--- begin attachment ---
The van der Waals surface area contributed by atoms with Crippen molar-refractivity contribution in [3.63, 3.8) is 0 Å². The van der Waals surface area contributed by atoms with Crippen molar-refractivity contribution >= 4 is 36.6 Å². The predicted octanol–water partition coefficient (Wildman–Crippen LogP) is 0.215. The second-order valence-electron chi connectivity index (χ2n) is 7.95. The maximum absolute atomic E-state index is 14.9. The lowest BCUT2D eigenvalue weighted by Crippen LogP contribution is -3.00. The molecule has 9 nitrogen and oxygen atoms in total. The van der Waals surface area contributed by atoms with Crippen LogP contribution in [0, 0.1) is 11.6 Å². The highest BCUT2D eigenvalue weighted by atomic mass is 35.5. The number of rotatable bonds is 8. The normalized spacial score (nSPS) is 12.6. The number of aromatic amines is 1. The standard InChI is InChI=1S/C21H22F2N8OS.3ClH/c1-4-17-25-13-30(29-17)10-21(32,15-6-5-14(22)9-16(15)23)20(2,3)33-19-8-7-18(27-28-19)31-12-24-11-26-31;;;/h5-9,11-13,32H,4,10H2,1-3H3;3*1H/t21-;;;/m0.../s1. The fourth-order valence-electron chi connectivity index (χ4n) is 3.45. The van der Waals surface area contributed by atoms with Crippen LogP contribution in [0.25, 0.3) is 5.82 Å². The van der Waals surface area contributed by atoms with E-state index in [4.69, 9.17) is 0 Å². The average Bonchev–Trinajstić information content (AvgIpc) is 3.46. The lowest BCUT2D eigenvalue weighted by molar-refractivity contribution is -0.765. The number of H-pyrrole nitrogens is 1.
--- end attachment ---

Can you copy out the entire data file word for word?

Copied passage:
The van der Waals surface area contributed by atoms with Crippen molar-refractivity contribution in [3.63, 3.8) is 0 Å². The van der Waals surface area contributed by atoms with Crippen molar-refractivity contribution >= 4 is 36.6 Å². The predicted octanol–water partition coefficient (Wildman–Crippen LogP) is 0.215. The second-order valence-electron chi connectivity index (χ2n) is 7.95. The maximum absolute atomic E-state index is 14.9. The lowest BCUT2D eigenvalue weighted by Crippen LogP contribution is -3.00. The molecule has 9 nitrogen and oxygen atoms in total. The van der Waals surface area contributed by atoms with Crippen LogP contribution in [0, 0.1) is 11.6 Å². The highest BCUT2D eigenvalue weighted by atomic mass is 35.5. The number of rotatable bonds is 8. The normalized spacial score (nSPS) is 12.6. The number of aromatic amines is 1. The standard InChI is InChI=1S/C21H22F2N8OS.3ClH/c1-4-17-25-13-30(29-17)10-21(32,15-6-5-14(22)9-16(15)23)20(2,3)33-19-8-7-18(27-28-19)31-12-24-11-26-31;;;/h5-9,11-13,32H,4,10H2,1-3H3;3*1H/t21-;;;/m0.../s1. The fourth-order valence-electron chi connectivity index (χ4n) is 3.45. The van der Waals surface area contributed by atoms with Crippen LogP contribution in [0.25, 0.3) is 5.82 Å². The van der Waals surface area contributed by atoms with E-state index in [4.69, 9.17) is 0 Å². The average Bonchev–Trinajstić information content (AvgIpc) is 3.46. The lowest BCUT2D eigenvalue weighted by molar-refractivity contribution is -0.765. The number of H-pyrrole nitrogens is 1.